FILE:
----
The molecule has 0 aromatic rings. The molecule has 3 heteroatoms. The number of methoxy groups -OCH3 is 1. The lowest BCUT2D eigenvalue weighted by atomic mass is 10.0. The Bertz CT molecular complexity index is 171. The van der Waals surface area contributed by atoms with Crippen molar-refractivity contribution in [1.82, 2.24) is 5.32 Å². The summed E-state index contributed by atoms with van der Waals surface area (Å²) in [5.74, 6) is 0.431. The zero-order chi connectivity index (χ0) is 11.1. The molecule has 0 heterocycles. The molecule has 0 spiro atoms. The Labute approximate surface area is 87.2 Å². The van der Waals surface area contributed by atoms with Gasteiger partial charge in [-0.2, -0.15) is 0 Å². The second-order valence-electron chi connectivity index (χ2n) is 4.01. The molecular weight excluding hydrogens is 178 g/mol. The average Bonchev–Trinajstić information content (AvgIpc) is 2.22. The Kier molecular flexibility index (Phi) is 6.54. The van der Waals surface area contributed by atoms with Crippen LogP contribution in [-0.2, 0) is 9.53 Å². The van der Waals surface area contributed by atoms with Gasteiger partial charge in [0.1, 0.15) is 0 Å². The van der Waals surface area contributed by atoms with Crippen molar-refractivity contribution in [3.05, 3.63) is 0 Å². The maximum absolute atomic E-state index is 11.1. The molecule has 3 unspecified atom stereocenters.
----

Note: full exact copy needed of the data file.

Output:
The molecule has 0 aromatic rings. The molecule has 3 heteroatoms. The number of methoxy groups -OCH3 is 1. The lowest BCUT2D eigenvalue weighted by atomic mass is 10.0. The Bertz CT molecular complexity index is 171. The van der Waals surface area contributed by atoms with Crippen molar-refractivity contribution in [1.82, 2.24) is 5.32 Å². The summed E-state index contributed by atoms with van der Waals surface area (Å²) in [5.74, 6) is 0.431. The zero-order chi connectivity index (χ0) is 11.1. The molecule has 0 heterocycles. The molecule has 0 spiro atoms. The Labute approximate surface area is 87.2 Å². The van der Waals surface area contributed by atoms with Gasteiger partial charge in [-0.2, -0.15) is 0 Å². The second-order valence-electron chi connectivity index (χ2n) is 4.01. The molecular weight excluding hydrogens is 178 g/mol. The average Bonchev–Trinajstić information content (AvgIpc) is 2.22. The Kier molecular flexibility index (Phi) is 6.54. The van der Waals surface area contributed by atoms with Crippen LogP contribution in [-0.2, 0) is 9.53 Å². The van der Waals surface area contributed by atoms with Gasteiger partial charge in [0.1, 0.15) is 0 Å². The van der Waals surface area contributed by atoms with Crippen molar-refractivity contribution in [3.05, 3.63) is 0 Å². The maximum absolute atomic E-state index is 11.1. The molecule has 3 unspecified atom stereocenters.